As I mentioned in the “time for the young and young at heart” Pentecost is often viewed as the church’s Birthday. It is true Pentecost is celebrated as the birth of the church. It was with the arrival of the Spirit that the disciples were able to leave Jerusalem and preach. But as is common with anyone of our own birthdays we can become reflective and retrospective. A birthday celebration can become an exercise in looking backwards. Pentecost in particular can become a reflection upon the legacy of the church, a self-affirming pat on the back that we have made it this far. For two thousand years we have managed to maintain a Christendom. But this is not what the story of Pentecost tells us. If when we look at the versions of the events found in Matthew or John, Pentecost is not a look at our past but rather a call to live out the future. It is not an inward look but an outward action. In the Gospel of John, Jesus sends the apostolic community as the Father sent him and he breathes the Holy Spirit on them to empower them to go out and do ministry.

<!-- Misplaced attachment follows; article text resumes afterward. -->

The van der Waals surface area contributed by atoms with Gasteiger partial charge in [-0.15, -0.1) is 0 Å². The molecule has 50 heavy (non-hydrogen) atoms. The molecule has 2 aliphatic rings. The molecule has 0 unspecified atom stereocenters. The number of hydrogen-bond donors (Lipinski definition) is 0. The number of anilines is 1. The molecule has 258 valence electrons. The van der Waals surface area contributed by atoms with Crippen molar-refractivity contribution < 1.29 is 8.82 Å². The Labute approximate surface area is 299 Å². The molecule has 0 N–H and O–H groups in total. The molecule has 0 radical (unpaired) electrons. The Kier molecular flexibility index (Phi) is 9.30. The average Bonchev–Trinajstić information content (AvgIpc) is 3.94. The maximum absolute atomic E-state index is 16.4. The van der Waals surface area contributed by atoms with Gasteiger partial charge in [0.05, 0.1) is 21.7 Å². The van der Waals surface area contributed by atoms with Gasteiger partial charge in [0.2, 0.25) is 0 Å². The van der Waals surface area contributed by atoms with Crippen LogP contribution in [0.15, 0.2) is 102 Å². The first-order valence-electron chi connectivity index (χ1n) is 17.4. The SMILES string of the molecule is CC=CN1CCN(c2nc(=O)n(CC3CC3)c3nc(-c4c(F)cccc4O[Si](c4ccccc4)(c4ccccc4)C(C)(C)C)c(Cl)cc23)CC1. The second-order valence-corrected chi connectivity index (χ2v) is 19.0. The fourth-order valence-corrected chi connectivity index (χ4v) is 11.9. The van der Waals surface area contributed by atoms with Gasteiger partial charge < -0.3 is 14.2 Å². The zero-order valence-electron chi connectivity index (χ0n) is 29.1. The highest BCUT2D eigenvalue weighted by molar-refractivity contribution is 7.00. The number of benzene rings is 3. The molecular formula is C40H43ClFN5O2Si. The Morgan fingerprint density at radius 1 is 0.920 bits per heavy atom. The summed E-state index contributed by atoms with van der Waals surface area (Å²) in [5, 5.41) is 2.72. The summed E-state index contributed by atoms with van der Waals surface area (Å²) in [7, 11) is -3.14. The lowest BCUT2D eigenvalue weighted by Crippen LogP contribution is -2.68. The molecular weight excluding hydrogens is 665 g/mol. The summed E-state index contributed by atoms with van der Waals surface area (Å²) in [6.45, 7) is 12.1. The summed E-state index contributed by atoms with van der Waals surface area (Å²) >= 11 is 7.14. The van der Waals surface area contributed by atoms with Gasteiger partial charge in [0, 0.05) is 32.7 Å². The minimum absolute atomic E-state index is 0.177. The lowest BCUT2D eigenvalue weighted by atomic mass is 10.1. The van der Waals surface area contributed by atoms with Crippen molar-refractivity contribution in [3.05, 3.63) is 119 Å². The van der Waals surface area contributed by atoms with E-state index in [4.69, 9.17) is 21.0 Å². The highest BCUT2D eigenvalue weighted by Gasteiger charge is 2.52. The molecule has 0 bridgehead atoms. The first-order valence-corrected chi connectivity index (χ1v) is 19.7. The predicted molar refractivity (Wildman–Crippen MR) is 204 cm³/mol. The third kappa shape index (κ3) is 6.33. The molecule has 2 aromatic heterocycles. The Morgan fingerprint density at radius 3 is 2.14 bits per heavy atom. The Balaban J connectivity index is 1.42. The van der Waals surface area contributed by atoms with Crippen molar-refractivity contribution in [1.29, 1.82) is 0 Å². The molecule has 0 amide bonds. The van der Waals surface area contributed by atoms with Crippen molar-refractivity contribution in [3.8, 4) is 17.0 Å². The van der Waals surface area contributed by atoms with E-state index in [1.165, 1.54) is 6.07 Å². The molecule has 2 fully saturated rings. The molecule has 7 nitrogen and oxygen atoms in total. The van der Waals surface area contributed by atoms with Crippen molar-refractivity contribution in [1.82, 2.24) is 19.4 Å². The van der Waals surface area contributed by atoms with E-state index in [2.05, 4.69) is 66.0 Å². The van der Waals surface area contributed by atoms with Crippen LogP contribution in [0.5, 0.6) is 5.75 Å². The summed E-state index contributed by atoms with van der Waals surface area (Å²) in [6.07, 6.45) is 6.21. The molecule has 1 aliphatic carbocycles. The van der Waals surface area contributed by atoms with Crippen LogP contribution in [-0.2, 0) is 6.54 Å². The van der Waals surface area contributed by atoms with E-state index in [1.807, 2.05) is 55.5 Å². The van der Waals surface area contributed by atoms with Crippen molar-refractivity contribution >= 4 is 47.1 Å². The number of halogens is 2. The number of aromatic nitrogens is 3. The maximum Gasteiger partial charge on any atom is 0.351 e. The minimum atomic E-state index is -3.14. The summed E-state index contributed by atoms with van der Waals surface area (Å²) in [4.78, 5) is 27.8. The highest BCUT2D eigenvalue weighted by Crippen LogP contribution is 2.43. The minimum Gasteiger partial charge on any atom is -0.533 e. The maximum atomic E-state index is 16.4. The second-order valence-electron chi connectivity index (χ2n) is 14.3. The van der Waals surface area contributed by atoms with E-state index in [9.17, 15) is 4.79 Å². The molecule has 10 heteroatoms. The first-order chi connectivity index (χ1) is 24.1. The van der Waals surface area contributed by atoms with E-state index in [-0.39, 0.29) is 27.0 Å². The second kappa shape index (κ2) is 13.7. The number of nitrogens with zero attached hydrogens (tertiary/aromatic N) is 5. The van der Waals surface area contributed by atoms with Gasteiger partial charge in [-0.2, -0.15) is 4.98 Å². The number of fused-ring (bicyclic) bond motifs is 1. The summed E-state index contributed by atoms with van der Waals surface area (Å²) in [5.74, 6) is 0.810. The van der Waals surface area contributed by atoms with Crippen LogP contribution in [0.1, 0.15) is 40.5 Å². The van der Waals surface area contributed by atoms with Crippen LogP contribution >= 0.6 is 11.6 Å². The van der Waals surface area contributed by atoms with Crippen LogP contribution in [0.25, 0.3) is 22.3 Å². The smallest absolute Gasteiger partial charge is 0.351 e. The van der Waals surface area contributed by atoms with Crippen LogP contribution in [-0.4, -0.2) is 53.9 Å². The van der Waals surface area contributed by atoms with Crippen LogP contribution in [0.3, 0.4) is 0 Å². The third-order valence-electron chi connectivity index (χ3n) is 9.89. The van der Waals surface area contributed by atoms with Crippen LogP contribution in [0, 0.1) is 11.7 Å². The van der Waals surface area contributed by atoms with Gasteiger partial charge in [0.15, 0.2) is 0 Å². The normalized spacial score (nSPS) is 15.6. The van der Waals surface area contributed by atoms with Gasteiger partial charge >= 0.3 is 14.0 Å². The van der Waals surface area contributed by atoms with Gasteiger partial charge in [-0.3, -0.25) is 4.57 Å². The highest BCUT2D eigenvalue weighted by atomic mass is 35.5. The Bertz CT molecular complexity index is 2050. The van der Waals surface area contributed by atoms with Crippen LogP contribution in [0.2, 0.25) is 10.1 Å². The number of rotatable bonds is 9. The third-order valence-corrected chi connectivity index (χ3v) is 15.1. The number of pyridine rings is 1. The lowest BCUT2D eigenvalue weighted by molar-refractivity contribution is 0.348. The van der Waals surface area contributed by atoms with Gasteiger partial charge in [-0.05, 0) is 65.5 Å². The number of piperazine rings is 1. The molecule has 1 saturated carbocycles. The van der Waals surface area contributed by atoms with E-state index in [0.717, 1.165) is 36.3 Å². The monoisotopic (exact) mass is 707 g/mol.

Many modern day theologians such as Douglas John Hall, Darrell Guder and Walter Bruggeman, note that we are no longer living in a Christendom world, a world dominated by Christian values, or Christian theology, or Christian States, but rather we are living in a post-Christendom world. However, instead of viewing this as the fall of the church, as the moment when the Spirit is no longer at work in our world, these theologians see it as an opportunity for the events of Pentecost to truly take effect. For the church to be truly missional in its intention. It can no longer be assumed that people know the Scriptures or practice prayer and we know there are less people in the churches than out of them. With this paradigm shift comes opportunity. Guder even states that “Our movement into a post-Christendom setting is in fact a liberating shift for us. Our situation today is closer to that of the pre-Constatinian church, that is, the church of the apostles, although certainly not identical. It makes it possible for us to read Scripture in ways we have not done for a long time.”